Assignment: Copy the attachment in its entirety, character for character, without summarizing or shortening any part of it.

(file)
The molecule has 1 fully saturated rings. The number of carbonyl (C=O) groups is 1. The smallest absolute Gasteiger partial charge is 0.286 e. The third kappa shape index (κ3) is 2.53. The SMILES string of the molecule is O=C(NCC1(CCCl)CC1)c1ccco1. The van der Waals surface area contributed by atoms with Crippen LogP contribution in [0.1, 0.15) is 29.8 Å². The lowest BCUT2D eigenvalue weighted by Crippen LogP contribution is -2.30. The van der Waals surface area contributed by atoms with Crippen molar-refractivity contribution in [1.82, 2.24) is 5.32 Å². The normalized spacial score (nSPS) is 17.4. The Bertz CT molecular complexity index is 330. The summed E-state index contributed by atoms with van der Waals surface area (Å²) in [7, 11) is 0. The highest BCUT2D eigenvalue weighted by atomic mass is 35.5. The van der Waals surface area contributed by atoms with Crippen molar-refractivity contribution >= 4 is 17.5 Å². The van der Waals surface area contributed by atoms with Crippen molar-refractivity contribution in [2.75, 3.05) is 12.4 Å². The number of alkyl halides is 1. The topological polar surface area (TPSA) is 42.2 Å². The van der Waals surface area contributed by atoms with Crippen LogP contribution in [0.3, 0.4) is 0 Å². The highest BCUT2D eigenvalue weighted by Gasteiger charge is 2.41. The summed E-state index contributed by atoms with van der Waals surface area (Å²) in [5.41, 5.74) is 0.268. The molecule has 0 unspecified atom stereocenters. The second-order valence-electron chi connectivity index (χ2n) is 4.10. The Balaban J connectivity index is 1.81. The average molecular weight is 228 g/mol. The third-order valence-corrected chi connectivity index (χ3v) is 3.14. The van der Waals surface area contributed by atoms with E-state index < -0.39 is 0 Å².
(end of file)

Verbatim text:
The molecule has 1 fully saturated rings. The number of carbonyl (C=O) groups is 1. The smallest absolute Gasteiger partial charge is 0.286 e. The third kappa shape index (κ3) is 2.53. The SMILES string of the molecule is O=C(NCC1(CCCl)CC1)c1ccco1. The van der Waals surface area contributed by atoms with Crippen LogP contribution in [0.1, 0.15) is 29.8 Å². The lowest BCUT2D eigenvalue weighted by Crippen LogP contribution is -2.30. The van der Waals surface area contributed by atoms with Crippen molar-refractivity contribution in [1.82, 2.24) is 5.32 Å². The normalized spacial score (nSPS) is 17.4. The Bertz CT molecular complexity index is 330. The summed E-state index contributed by atoms with van der Waals surface area (Å²) in [7, 11) is 0. The highest BCUT2D eigenvalue weighted by atomic mass is 35.5. The van der Waals surface area contributed by atoms with Crippen molar-refractivity contribution >= 4 is 17.5 Å². The van der Waals surface area contributed by atoms with Crippen molar-refractivity contribution in [2.75, 3.05) is 12.4 Å². The number of alkyl halides is 1. The topological polar surface area (TPSA) is 42.2 Å². The van der Waals surface area contributed by atoms with Crippen LogP contribution in [0.3, 0.4) is 0 Å². The highest BCUT2D eigenvalue weighted by Gasteiger charge is 2.41. The summed E-state index contributed by atoms with van der Waals surface area (Å²) in [5.41, 5.74) is 0.268. The molecule has 0 unspecified atom stereocenters. The second-order valence-electron chi connectivity index (χ2n) is 4.10. The Balaban J connectivity index is 1.81. The average molecular weight is 228 g/mol. The third-order valence-corrected chi connectivity index (χ3v) is 3.14. The van der Waals surface area contributed by atoms with E-state index < -0.39 is 0 Å².